Originally released in 1972 and newly-reissued, the groundbreaking Mulatu of Ethiopia easily answers that question in under 30 minutes of adventurous, head-nod-inducing music that still sounds new today. These seven melodic tracks take the listener down moody rhythmic paths, all the while accompanied by organ, flute, horns, and Mulatu’s trademark vibraphone.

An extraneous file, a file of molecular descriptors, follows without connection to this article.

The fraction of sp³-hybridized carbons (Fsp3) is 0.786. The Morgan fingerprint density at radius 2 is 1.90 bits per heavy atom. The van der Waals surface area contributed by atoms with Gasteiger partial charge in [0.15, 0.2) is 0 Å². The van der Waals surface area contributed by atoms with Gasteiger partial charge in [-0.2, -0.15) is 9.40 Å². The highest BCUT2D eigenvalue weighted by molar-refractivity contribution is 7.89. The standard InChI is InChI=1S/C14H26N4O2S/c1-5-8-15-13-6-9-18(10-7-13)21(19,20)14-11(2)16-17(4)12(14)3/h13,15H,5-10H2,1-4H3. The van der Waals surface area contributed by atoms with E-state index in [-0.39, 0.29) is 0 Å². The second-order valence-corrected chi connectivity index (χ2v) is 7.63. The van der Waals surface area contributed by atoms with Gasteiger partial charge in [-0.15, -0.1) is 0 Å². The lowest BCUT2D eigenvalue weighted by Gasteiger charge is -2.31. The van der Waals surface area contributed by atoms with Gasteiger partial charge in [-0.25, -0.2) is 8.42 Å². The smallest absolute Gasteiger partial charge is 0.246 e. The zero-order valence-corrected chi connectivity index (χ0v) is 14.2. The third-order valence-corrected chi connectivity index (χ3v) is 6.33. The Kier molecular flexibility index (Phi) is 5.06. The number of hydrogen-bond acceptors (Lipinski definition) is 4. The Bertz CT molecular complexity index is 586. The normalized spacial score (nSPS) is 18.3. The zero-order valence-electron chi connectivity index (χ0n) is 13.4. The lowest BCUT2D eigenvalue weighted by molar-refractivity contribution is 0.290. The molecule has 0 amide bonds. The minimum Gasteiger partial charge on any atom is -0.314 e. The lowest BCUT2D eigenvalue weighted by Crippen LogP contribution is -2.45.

Born in western Ethiopia, Mulatu planned to study engineering. But upon moving to Wales, and later London, his field changed to music. He became the first student from Africa at Boston’s Berklee College of Music, focusing on percussion as well as vibraphone. In the late ’60s and early ’70s, Mulatu recorded on trips to New York, working with a range of session musicians, many schooled in Latin rhythms; playing alongside Cubans and Venezuelans, he observed their experimentation. It sparked his desire to invent his own style, which he called “Ethio-jazz.” “I used the Ethiopian structures to create melodies, but instead of using cultural instruments, I used western instruments like the piano and the contrabass,” he once said. “I somehow created ways to use the Ethiopian modes, being very careful not to lose the feeling.